How do we arrive at transcendent, objective moral truths like, “It’s never OK to torture babies for fun” or (my new favorite from a blog reader) “It’s never OK to torture non-believers just because you don’t like them?” From where do such commonly held moral notions come? Some people argue they are a part of our genetic wiring. As one friendly skeptic said recently, “We share 99.999% of our physical traits with our fellow humans . . . so why would our mental traits not be similarly shared?” Are moral truths simply part of our genetic coding? There are good reasons to reject such an explanation:
This View Defies the Evidence
Sociologists and psychologists have been conducting baby studies for several years now in an effort to discover which moral traits (if any) are inherent and common to the human species. A Yale study referenced in a 60 Minutes episode last Sunday revealed the problem. In one part of the experiment, 5 month old babies were given a “puppet play” to watch. In the play, a stuffed animal attempts to open a box and is either assisted by a white teddy bear that gently comes to its aid, or defeated by a blue teddy bear that brusquely pounces on the box lid. Afterward, babies most often choose to embrace the white teddy bear. The researchers (naturalists who would certainly reject the notion moral truths are grounded in the nature of God) initially attempt to explain the behavior as an evidence of the babies innate (genetic) sense of justice, arguing that the babies reward the well-intended effort of the white bear by favoring it. A better explanation, however, is simply that the baby fears the ill-behaved, brutal blue bear as a matter of self-preservation. This also seems consistent with the second findings of the study. When babies were given an opportunity to discover a common interest with a stuffed animal (i.e. both like the same snack food), they then favored this animal and held a bias against other stuffed animals that did not share this interest. They even favored this stuffed animal when it acted brutally. Researchers concluded that we are innately biased toward people who share our interests and biased against those who are different. An altruistic concern for others appears to be missing from our genetic coding. This really shouldn’t come as a surprise to any of us who have been raising children. Infants are inherently impatient, selfish and quick to throw a tantrum. Parenting is often simply the exercise of helping children overcome their innate nature by applying principles missing from their genetic encoding.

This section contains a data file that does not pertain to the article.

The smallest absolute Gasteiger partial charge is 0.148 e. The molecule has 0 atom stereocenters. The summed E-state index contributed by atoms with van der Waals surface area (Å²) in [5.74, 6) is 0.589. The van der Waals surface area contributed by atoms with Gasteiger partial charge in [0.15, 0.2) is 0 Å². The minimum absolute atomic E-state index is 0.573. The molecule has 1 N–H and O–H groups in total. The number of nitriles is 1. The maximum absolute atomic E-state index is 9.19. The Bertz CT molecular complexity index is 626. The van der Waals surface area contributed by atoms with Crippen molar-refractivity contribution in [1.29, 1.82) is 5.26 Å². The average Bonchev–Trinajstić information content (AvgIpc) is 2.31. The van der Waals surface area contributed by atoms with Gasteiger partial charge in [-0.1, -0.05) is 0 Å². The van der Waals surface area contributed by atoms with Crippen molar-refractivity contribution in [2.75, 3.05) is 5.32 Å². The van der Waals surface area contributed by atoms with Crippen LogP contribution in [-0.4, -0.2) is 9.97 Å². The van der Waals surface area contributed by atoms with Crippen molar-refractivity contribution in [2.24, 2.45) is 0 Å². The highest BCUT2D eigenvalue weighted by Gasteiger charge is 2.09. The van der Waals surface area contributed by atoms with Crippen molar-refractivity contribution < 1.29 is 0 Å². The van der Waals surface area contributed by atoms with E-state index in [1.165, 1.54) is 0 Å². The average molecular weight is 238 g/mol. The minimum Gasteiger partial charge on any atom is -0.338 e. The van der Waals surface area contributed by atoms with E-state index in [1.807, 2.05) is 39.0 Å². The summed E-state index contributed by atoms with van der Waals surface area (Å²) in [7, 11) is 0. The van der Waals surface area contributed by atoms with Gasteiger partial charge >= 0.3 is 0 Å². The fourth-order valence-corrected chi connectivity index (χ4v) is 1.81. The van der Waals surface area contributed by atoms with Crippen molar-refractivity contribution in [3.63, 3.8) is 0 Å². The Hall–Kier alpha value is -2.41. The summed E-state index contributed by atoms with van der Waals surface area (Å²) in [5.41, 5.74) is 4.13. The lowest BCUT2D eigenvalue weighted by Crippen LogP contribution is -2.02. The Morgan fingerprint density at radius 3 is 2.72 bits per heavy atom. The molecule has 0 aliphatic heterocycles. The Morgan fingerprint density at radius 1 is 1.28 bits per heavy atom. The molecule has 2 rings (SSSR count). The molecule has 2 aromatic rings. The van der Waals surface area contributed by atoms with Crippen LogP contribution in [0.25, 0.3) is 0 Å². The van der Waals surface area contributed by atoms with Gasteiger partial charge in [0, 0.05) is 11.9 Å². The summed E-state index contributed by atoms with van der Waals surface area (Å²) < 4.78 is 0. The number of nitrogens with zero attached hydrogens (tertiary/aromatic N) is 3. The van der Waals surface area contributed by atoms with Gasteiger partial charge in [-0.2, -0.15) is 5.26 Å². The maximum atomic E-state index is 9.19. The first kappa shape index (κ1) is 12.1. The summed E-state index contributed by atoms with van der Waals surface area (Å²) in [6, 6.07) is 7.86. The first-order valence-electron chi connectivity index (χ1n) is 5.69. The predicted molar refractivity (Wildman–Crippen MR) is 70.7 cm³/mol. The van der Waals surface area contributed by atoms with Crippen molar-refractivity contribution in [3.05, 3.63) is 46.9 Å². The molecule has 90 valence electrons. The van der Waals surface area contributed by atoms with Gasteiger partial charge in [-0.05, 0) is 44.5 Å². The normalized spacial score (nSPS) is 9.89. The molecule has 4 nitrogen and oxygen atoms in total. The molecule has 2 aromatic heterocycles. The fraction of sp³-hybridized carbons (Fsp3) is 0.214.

This View Empowers Relativism
When someone claims self-evident moral truths are simply a matter of our genetic evolution, they are assuming the same evolutionary pathway for every people group. What are we to make of cultures that behave in a manner different than our own? How can we rightly condemn the Nazi’s for their behavior in World War II? After all, their people group may simply have been separated from others at some point in our human evolution and the values they held in the 1940 were simply a product of their evolutionary progress at that time. How can we justly adjudicate between the myriad of people groups, all of whom have their own genetic evolutionary pathway? If we’re going to be fair (and not simply argue that the strongest group should prevail), we must recognize the views of all genetic groups as equally meritorious. This form of emboldened relativism is powerless to judge any form of behavior, good or bad.
This View Liberates Us From Responsibility
In fact, how can we judge any behavior if it is so directly caused by our genetic nature? We don’t blame people for being brunettes or having blue eyes; if our genes are the cause of our moral understanding, what right do we have to blame people when they simply express genetic moral wiring different from our own? If moral truths are a product of genetic encoding, we must surrender the right to find fault with people for wrong behavior. Under this view of morality, behaviors cannot be any more blame-worthy than hair color.
This View Assumes a Common Encoder
Perhaps most importantly, even if my skeptical friend is right and commonly accepted moral truths are merely a product of our genetic encoding, we still must account for the source of this encoding. DNA is information rich. As Stephen C. Myers observes in Signature in the Cell: DNA and the Evidence for Intelligent Design, there isn’t a single example in the history of the universe in which information has come from anything other than an intelligent source. If our genetic code contains information about moral truth, we still must ask the foundational question, what intelligent source provided this code? All codes require encoders.
The self-evident nature of transcendent, objective moral truth ought to cause us to seek an adequate explanation for the source of this moral reality. All laws require law givers. Transcendent, objective laws require transcendent, objective law givers. Evolutionary genetic processes are clearly an insufficient explanation for the moral reality we recognize and experience as humans.